Manila


Sonny Melencio, chairperson of the Partido Lakas ng Masa, reflects on the politics of class and catastrophic climate change in the wake of the 2012 Manila floods.

Australian mining companies, already ravaging the traditional land of Indigenous peoples in the Philippines, are now pushing for ratification of a military agreement that would allow Australian troops to enter the Philippines for "combined training, exercises, or other activities mutually approved by the Parties". Protests broke out in Manila on June 6, 2012 as the Philippines Senate was deliberating the ratification of this controversial 'visiting forces' military pact with the Australian government, signed by the disgraced former President Gloria Arroyo in 2007.
Members of the Philippines Air Lines Employees Association (PALEA) have been engaged in three weeks of pickets at the Philippines Airlines (PAL) terminal at Ninoy Aquino International Airport in Manila. About 2600 ground crew have fought against forced contractualisation — the replacement of permanent, secure jobs with contract labour. PALEA president Gerry Rivera told Green Left Weekly the dispute had its origins in 2009 when PAL management declared their intention to outsource the roles of the 2600 ground crew.
On March 25, much of the community in Maharlika Village in Manila turned out after Friday prayers to protest against the Western powers’ military attacks against Libya. Maharlika Village is a predominantly Moro community in Taguig City, in the south-east of Metro Manila. The protest was organised by the local council, community leaders, religious leaders from the community’s 16 mosques, the Bangsamoro Solidarity Movement and the Anak Mindanao Party (Amin).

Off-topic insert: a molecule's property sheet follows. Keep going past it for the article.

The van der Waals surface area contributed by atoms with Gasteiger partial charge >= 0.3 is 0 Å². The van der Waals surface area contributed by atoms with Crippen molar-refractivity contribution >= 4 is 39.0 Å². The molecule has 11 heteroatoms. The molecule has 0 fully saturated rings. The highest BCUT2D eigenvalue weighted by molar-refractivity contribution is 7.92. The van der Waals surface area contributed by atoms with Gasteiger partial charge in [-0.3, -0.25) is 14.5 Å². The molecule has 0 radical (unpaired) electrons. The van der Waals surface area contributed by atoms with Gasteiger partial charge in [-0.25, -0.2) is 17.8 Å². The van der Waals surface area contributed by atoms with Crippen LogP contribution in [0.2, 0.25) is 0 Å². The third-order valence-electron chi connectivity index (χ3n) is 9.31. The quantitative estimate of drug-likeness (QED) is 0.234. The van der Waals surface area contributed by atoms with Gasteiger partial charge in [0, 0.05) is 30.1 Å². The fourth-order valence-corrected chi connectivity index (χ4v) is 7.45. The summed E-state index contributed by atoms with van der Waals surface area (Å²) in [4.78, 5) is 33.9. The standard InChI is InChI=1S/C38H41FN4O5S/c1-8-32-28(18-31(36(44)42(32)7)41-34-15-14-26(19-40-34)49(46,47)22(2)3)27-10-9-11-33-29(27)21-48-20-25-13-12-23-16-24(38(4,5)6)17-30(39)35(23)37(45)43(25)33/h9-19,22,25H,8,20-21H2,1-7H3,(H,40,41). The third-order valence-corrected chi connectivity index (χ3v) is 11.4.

About 10,000 people marched on the Philippines Congress on March 8 to mark International Women’s Day (IWD) and demand passage of the Reproductive Health Bill before Congress. The bill would allow greater access to modern contraceptives and sex education. The bill proposes more maternal health services, raising the number of midwives to one for every 150 deliveries. Contraceptives would also be funded for poor women and would be included in the standard supplies of medicine in hospitals. Modern family planning methods would be provided in all accredited health facilities.
See also: Philippines: regional conference discusses socialist solutions The streets of Ayala, Manila, were taken over by about 5000 people on November 25 in a protest against the growing use of contract labour. Philippine Airlines (PAL), owned by the Philippines second richest man, is the latest company to sack 2700 of his workers and rehire them as outsourced contractors. Contracting out workers allows bosses to pay lower wages and less benefits, and denies workers the security of a permanent job.
See also: Philippines workers protest contract labour A successful 2010 Southeast Asia Socialism and Feminism conference was held at the University of the Philippines (UP) in Metro Manila over November 27 and 28. The conference, organised on the theme of “Capitalist Crisis, Socialist Alternatives”, was organised by the Party of the Labouring Masses and the feminist group Transform Asia. It was attended by 100 PLM delegates from Metro Manila, as well as representatives from other organisations.
The streets of Ayala, the old financial capital of Manila, were taken over by about 5000 people on November 25 in a protest against the growing use of contract labour. Philippine Airlines, owned by the Philippines second richest man, is the latest company to sack its workforce and rehire them as contract workers – with lower wages and without the benefits and security guaranteed to formal, permanent workers.

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